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Whether grudgingly returning to campus after some precious time spent at home, shamelessly bearing witness to the Patriots’ eighth-consecutive win or simply enjoying the remnants of a deceptively short holiday, all had reason to celebrate yesterday. Collective cries for unregulated Sunday booze-buying have been well-received, effectively voiding one of Massachusetts' residual “blue laws” and making the Sabbath just another day for liquor stores to vend their wares.
In a long-awaited repeal, the Massachusetts legislature voted on Nov. 19 to lift the 200-year old ban on Sunday liquor sales. Massachusetts Gov. W. Mitt Romney is expected to sign the legislation into law, allowing immediate Sunday sales for anxiously awaiting alcohol consumers.
To be fair, euphoria over the ability to buy beer Sunday should not be directed toward this most recent repeal, but rather to previous loosening of restrictions. Not only have Sunday sales been permitted within 10 miles from state borders—a measure to offset disadvantages to Massachusetts-border stores facing competition from our liquor-liberated neighbors in New Hampshire and Vermont who allow their citizens to indulge Sunday cravings—but the state has permitted liquor sales on Sundays from Thanksgiving until New Years when the state feared it would lose too much revenue to neighbors during this lucrative liquor-buying season.
The Puritanical regulation—one of many blue laws that have slowly been repealed or tempered over the years due to their unsavory and restrictive nature—has remained on the books partially because of lobbying by liquor store owners who argue that allowing Sunday sales will hurt their mom-and-pop outfits. A past attempt to let liquor flow freely on Sundays failed in October, largely due to these concerns.
Because of extended hours, so goes the argument, small establishments that need to hire more staff will potentially lose money if Sunday profits don’t exceed their added operating costs. However, as State Representative Peter J. Larkin indicated, liquor stores will not be forced to open their doors on Sundays; and, to further deflate concerns for small businesses, only those establishments with seven or more full-time workers will be made to pay the requisite time-and-a-half wage to Sunday workers.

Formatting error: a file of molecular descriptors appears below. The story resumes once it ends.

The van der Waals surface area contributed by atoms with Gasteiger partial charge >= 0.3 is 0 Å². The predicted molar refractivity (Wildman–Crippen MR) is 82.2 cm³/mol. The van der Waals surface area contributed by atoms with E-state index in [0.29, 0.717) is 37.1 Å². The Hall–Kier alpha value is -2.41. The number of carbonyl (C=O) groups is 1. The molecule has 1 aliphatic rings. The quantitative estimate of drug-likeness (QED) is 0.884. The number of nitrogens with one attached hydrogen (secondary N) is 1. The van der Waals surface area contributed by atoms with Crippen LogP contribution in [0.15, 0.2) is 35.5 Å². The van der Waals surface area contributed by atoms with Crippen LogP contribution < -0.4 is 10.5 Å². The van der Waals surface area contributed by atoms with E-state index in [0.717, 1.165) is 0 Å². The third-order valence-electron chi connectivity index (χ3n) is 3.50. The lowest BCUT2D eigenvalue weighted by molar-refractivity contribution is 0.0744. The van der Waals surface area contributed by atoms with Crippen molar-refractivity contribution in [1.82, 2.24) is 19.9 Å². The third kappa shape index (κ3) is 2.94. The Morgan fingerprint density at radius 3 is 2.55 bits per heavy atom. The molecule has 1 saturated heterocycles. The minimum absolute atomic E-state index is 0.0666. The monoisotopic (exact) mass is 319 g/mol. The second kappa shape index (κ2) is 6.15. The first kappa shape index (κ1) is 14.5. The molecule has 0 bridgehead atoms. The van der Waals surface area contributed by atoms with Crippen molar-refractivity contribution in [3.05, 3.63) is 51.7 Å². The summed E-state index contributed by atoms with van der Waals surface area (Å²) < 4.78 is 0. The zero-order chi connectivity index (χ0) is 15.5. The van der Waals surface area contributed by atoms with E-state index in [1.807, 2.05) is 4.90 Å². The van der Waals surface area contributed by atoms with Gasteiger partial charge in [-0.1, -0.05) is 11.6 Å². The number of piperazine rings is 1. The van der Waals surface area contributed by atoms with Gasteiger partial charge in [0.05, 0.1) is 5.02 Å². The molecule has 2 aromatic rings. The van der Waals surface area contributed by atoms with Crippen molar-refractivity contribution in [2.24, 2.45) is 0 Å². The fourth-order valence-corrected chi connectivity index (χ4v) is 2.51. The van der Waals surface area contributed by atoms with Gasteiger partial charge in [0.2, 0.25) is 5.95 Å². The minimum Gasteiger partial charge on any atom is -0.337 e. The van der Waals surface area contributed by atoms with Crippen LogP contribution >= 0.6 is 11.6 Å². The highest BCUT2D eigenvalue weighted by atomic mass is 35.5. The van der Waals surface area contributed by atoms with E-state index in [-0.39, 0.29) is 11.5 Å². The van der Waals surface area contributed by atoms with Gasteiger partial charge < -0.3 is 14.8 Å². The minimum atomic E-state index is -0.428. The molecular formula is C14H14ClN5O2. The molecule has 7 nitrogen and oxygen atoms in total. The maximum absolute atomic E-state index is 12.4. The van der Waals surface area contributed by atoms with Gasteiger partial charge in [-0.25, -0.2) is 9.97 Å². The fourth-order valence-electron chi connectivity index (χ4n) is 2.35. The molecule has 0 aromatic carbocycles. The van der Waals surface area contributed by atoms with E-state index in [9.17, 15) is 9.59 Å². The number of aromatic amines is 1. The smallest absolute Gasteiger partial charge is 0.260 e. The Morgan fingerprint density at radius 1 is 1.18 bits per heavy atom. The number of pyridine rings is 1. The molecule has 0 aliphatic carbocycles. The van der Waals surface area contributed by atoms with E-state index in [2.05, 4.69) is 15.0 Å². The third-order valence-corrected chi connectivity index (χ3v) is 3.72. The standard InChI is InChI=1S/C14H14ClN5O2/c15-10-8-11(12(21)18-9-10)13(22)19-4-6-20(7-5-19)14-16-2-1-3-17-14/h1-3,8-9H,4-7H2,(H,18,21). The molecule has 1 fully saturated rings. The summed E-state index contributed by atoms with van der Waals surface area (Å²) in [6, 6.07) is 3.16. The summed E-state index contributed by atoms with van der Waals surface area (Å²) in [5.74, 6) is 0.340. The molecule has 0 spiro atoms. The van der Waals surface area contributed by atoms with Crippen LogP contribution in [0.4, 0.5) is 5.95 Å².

No one is claiming that the extra day will prove a huge boon for business—Sunday isn’t quite synonymous with heavy drinking. Rather, a fully-functioning, six-day-a-week store will not likely lose significant business because people are forced to venture a few blocks to purchase their toxins elsewhere whenever afflicted with the urge for a Sunday drink. It’s doubtful that Louie’s—which will remain closed on Sundays—will lose much business to beer-guzzling students on other, more alcohol-laden nights.
The bottom line is that the state has no reason to meddle in the alcohol-purchasing habits of its citizens or allow for unnecessary regulation of commodities, particularly when the only rationale for barring sales rests on outdated, frustrating regulations passed down from a more rigid and oppressive time. The legislature and Romney—provided he signs the legislation into law as expected—must be commended on finally recognizing the importance of the unfettered sales to Massachusetts alcohol-consumers. We can all drink to that.
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